Takadono Metal Manufacturing

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. kajiya 鍛冶屋 kajishi 鍛冶師  blacksmith in Edo .

Hut for Metal Manufacturing at Koshihata

Takadono tatara 高殿鑪 たかどのたたら
For "Bellows Festival", see below.

This story deals with the preliminaries of Japanese Sword making, the preparation of the metall. First, please reat the following two entries and then come back !

Katana (1) - Daruma and the Japanese Sword

Katana (2) - Tsuba, Menuki, Daruma and the Sword 刀、鍔、目抜きとだるま

Daruma from Koshihata Villa

Photo Album
Visit to Koshihata Village, October 2006


COPYRIGHT © 1997 - 2006 Hitachi Metals, Ltd.

Tatara-buki (buki, from fuki, means air blowing)
is an ancient Japanese method for manufacturing iron. The tatara process has a history stretching back more than one thousand years, being a method for fabricating iron unique to Japan built up through the unceasing efforts of our ancestors.

The word tatara itself seems originally to have meant fuigo, or “bellows.” An extremely ancient word, it appears in the second oldest of Japan's mytho-historical documents, the Nihon-shoki (“Chronicles of Japan”). In that early 8th century work, it appears in the name of Hime-tatara-isuzu-no-hime-no-mikoto, the consort to Japan's legendary first emperor Jinmu.

The two Chinese characters used for the word are intended to be pronounced as “tatara,” but they can also be read together based on the meaning of each character to create the word “foot bellows” (fumi-fuigo). The princess is said to have been the daughter of Koto-shiro-nushi-no-mikoto, an important god from the Izumo region that is one of the two heartlands of early Japanese culture. In this light, it is extremely interesting that the word tatara using these particular characters appears in the name of a princess from a region that is one of Japan's major iron-manufacturing areas.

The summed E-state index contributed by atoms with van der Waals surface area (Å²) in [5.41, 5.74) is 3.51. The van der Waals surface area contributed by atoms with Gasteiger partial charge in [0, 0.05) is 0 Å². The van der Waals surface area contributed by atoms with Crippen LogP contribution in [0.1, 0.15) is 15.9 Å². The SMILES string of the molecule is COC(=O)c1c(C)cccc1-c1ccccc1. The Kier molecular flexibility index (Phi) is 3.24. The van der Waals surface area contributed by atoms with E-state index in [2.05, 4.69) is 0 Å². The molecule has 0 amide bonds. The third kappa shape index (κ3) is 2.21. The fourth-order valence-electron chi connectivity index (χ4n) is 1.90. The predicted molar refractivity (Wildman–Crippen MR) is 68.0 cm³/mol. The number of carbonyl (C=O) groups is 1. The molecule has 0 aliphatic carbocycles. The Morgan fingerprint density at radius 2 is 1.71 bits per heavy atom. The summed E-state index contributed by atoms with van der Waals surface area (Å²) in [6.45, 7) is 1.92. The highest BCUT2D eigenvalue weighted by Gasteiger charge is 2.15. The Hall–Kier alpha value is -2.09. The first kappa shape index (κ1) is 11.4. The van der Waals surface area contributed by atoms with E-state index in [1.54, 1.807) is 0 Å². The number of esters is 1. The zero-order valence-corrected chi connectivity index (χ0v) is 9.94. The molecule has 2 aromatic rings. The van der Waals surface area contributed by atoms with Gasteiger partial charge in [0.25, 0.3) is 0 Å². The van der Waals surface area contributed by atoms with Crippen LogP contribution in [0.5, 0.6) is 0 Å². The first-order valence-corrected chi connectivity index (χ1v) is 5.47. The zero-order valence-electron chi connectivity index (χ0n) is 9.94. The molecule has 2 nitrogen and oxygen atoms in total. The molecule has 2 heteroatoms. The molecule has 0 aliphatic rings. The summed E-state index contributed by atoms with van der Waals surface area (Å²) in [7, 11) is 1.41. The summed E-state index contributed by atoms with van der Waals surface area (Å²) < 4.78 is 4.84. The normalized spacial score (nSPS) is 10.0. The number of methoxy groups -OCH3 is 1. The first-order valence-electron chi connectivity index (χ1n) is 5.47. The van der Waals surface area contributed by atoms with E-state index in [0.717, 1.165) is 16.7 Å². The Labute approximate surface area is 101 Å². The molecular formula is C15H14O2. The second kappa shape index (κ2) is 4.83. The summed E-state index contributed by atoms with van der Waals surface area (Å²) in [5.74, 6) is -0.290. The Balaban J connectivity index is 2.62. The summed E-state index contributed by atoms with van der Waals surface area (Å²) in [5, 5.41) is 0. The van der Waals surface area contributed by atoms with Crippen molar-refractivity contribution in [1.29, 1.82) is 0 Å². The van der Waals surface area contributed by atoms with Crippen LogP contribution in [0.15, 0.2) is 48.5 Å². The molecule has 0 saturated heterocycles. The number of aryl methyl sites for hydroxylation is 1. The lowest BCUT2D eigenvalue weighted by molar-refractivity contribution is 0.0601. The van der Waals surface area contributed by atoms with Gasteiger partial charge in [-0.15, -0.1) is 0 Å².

The furnaces where the manufacturing of iron involved cooling it with a foot bellows also came to be called tatara. In this case, the word is written with a different, single Chinese character. Furthermore, a takadono (a special kind of high-roofed house) containing a single furnace in its entirety, as well as any ironworks factory that includes a furnace of this sort, also came to be called a tatara.

High temperatures are required to reduce iron sand and iron ore and obtain iron when using charcoal. The ingredients can be reduced even at temperatures under 1,000°C, but it takes an extremely long time. Moreover, the iron obtained is spongy, and if it is not heated again to a half-melted state forging will be difficult. To efficiently obtain iron requires putting the iron source in a reducing environment, and maintaining the temperature at the melting point of iron sand (approximately 1,400°C) for a long period of time. This is why the bellows, or fuigo, are indispensable as a tool for generating wind.

The first bellows to appear in any of Japan's written histories are the ama-no-habuki bellows made from a leather sack, recorded in the Nihongi. These bellows were made by skinning the hide of a deer. It is thought that bellows of this sort originated in China and were brought to Japan via the Korean Peninsula. Reliefs of leather bellows have been found carved hanging above Han Dynasty objects excavated in China. A late Han document reveals that iron was obtained and farm implements made using bellows that were operated by a water wheel.

An air-pumping pipe, or tuyere, thought to date to the 2nd or 1st century B.C.E., was found in the ruins of a blacksmith's house in Gyeonggi Province, South Korea. It is believed that in the earliest era of iron-making, small furnaces would be built in drafty places such as mountain valleys, and the iron would be made using natural ventilation. However, in Japan it was unusual to find a large tuyere that assumed the use of natural breezes. Most furnaces used bellows. Perhaps these were leather bellows along the lines of the ama-no-habuki.